Paco de Lucia, a giant of flamenco, has died of a sudden heart attack. He passed away yesterday while on vacation in Playa del Carmen, Mexico with his children. He had several homes, both in Spain, Mexico, and other places. He was 66.
“Paco lived as he wished and died playing with his children beside the sea,” a statement offered by the de Lucia family in Spain.
Like the famous flamenco singer Camaron de la Isla, with whom Paco made 10 unforgettable albums, de Lucia was an experimenter with other styles of music, including rock and jazz. Paco was born Francisco Sanchez Gomez in December 21, 1947. Though not born a gitano, he was recognized by all flamenco artists and aficionados as one of flamenco’s greatest and the greatest guitarist of them all. He was born in Algeciras in southwestern Spain in the ancient province of Cadiz. He took the stage name Paco de Lucia after his mother Lucia. His father was a strict disciplinarian who made young Paco practice 12 hours a day, every day, to pave the way for a successful career in music. His father even pulled Paco out of school to focus solely on guitar. Paco once commented that he learned the guitar like a child learns to speak. The father-son discipleship has been been compared to that of Wolfgang Amadeus Mozart and his father, Leopold Mozart.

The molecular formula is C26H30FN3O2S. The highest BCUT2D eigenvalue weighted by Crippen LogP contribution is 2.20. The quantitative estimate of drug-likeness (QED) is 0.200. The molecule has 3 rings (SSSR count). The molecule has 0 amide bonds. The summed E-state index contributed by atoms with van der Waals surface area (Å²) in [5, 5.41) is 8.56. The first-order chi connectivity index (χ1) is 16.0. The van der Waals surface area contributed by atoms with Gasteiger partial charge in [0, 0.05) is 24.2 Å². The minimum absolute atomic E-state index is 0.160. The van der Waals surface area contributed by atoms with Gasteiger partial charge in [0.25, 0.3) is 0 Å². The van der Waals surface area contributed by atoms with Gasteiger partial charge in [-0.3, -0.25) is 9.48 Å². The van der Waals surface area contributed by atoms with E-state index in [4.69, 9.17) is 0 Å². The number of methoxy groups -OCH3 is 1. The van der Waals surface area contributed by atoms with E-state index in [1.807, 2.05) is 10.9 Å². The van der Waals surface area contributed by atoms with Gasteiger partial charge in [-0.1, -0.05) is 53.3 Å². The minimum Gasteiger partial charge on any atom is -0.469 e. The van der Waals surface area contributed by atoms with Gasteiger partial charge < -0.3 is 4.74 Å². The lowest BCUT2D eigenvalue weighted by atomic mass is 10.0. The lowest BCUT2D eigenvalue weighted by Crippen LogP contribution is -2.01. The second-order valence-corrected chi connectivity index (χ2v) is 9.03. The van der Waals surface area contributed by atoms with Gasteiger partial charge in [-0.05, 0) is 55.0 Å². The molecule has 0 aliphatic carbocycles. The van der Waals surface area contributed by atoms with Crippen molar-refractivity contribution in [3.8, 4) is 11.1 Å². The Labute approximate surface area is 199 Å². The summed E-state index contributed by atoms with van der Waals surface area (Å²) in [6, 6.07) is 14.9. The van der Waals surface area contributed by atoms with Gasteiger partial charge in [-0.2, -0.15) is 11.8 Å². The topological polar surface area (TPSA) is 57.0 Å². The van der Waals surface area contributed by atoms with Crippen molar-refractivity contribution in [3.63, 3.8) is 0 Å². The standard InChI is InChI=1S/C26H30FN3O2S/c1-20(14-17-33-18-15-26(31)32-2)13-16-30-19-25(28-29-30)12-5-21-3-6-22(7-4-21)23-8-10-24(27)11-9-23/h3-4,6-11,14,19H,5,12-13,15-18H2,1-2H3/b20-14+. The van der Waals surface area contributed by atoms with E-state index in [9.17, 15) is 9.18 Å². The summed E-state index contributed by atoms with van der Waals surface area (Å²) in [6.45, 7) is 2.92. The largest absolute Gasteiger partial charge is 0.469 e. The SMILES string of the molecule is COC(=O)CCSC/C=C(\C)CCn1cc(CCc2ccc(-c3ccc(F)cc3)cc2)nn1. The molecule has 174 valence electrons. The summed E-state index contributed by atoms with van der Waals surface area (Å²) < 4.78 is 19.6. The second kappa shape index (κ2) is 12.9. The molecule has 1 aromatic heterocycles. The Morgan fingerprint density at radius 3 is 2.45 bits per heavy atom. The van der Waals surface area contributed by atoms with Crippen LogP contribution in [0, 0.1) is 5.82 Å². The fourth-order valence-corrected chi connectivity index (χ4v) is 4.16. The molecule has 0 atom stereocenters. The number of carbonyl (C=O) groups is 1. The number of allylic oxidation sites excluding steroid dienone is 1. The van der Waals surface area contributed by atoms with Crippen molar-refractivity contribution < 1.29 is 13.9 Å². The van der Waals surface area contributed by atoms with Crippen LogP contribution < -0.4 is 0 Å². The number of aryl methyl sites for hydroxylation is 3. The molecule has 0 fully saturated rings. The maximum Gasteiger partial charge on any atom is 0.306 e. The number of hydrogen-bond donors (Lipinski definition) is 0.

In 1958, Paco made his first radio appearance on Radio Algeciras. He was 11 years old. A year later, he was awarded a special prize at the Festival Concurso International Flamenco de Jerez de la Frontera, the heartland of flamenco gypsy culture and a competition that is the Tchaikovsky competition for flamenco artists.
Similar to Ravi Shankar, tango master Astor Piazzolla, or jazz greats Charlie Parker, Miles Davis and John Coltrane, Paco de Lucia modernized and actually revolutionized flamenco and made it popular worldwide. A new genre, nuevo flamenco, was created because of his pioneering music. One popular albums that introduced his music to a general audience was Passion, Grace & Fire with John McLaughlin and Al Dimeola (1983). He recorded over 30 albums. His last album Cositas Buenas was issued in 2004.
Here’s a beautiful 1970’s video of Camaron de la Isla and Paco de Lucia with a nice spoken introduction by Paco.
p.s. I also wanted to include Marco Werman’s feature and interview from today’s Global Hit feature on PRI’s The World: